Soon the movement of passive resistance, or satyagraha, spread all through Natal and Transvaal. The Government did not know what to do, because none yielded to their cruel treatment. In December 1913, Gandhi was released, but he would not give up the struggle. Gandhi had been active in South Africa for twenty-one years and had contributed much to the welfare of the Indians of South Africa. Gandhi now felt that his mission in South Africa was over, and he wanted to return to India.

Gandhi was back in India after twelve long years. A great reception awaited him in Bombay. Gandhi was overwhelmed by the great love shown to him by the people. In May 1915, an "aashram," was established in the village near Ahmedabad. Gandhi named the new institution "Satyagraha Aaashram." A simple uniform style of clothing was worn by all who lived there. They took their food together in a common kitchen and strove to live as one family.

For two years, Gandhi had travelled extensively and had talked at different places. He now wanted to start some work connected with labor. His interest first centered on the problem of indentured labor, the system under which poor, ignorant laborers were enticed away from India to work in British colonies.

With the passive resistance, Gandhi started a great agitation on this issue. He went to Bombay and consulted all the Indian leaders there. They fixed May 31, 1917, as the last date for the abolition of indentured labor. He then travelled throughout the country to get support for this view. Meetings were held in all important places. Everywhere there was a great response. As a result of the agitation, the Government announced that the system of indentured labor would be stopped before July 31, 1917.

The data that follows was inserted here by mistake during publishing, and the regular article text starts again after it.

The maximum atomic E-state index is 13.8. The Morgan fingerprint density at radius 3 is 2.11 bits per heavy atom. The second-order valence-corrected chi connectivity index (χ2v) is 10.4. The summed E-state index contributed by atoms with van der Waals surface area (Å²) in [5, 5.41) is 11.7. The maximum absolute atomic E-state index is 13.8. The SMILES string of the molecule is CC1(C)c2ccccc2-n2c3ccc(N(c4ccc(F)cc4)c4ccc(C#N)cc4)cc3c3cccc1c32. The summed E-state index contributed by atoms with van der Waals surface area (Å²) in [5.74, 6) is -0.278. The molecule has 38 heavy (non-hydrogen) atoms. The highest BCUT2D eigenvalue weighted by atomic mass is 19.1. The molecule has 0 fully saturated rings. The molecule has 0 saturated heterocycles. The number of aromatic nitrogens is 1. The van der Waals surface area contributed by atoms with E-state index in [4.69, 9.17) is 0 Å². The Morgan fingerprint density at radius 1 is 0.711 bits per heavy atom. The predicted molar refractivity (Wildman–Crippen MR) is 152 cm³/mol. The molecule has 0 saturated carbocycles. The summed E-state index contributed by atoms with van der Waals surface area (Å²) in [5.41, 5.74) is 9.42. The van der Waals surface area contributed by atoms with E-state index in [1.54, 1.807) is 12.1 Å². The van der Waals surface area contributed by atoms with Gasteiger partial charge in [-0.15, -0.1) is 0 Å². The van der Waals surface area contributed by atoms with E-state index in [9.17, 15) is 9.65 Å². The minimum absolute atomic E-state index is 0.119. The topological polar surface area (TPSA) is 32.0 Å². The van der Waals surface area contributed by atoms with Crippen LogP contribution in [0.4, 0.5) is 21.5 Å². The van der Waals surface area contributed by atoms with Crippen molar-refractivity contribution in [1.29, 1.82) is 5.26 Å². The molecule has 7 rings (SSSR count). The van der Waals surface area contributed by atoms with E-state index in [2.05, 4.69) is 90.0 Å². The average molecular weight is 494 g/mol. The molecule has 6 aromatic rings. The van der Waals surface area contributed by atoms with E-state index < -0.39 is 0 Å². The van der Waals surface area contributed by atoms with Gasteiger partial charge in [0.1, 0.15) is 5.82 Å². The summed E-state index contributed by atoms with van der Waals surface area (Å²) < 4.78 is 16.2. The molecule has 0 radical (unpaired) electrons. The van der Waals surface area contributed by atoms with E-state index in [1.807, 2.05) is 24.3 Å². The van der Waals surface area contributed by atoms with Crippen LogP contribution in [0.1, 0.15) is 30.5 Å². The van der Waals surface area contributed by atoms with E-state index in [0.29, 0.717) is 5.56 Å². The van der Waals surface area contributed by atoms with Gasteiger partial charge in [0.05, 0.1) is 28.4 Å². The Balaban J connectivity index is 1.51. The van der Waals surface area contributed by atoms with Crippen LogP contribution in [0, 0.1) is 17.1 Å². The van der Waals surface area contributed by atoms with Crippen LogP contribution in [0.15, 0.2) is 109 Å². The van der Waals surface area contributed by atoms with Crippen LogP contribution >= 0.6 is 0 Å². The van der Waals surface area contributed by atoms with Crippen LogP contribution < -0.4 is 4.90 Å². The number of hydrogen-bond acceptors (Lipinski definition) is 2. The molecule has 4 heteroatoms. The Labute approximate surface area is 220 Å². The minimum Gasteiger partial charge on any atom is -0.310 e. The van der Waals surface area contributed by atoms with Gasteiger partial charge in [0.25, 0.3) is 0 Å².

Gandhi first conceived the idea of an all-India strike as th beginning of the satyagraha movement. The leaders at once took up the suggestion and gave much publicity to the forthcoming strike. The date was fixed for April 6, 1919. The people had received only short notice for the strike, but it turned out to be most successful. That was the first great awakening of India in her struggle towards independence from the British.